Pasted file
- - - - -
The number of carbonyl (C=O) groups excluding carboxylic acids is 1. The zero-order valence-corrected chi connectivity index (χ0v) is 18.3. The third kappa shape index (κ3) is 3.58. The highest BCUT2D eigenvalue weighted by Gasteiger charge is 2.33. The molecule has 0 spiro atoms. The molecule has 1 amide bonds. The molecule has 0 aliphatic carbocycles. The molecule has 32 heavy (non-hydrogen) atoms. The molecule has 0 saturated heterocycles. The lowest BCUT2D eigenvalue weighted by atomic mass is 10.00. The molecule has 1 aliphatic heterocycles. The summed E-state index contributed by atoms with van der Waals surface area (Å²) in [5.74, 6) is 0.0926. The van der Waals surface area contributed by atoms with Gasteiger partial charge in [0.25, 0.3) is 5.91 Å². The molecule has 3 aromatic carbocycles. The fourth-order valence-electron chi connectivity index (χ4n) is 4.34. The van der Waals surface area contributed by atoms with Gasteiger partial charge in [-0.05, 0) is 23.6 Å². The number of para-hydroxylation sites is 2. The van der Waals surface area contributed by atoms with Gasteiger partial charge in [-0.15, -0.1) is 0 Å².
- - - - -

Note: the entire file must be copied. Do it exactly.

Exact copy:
The number of carbonyl (C=O) groups excluding carboxylic acids is 1. The zero-order valence-corrected chi connectivity index (χ0v) is 18.3. The third kappa shape index (κ3) is 3.58. The highest BCUT2D eigenvalue weighted by Gasteiger charge is 2.33. The molecule has 0 spiro atoms. The molecule has 1 amide bonds. The molecule has 0 aliphatic carbocycles. The molecule has 32 heavy (non-hydrogen) atoms. The molecule has 0 saturated heterocycles. The lowest BCUT2D eigenvalue weighted by atomic mass is 10.00. The molecule has 1 aliphatic heterocycles. The summed E-state index contributed by atoms with van der Waals surface area (Å²) in [5.74, 6) is 0.0926. The van der Waals surface area contributed by atoms with Gasteiger partial charge in [0.25, 0.3) is 5.91 Å². The molecule has 3 aromatic carbocycles. The fourth-order valence-electron chi connectivity index (χ4n) is 4.34. The van der Waals surface area contributed by atoms with Gasteiger partial charge in [-0.05, 0) is 23.6 Å². The number of para-hydroxylation sites is 2. The van der Waals surface area contributed by atoms with Gasteiger partial charge in [-0.15, -0.1) is 0 Å².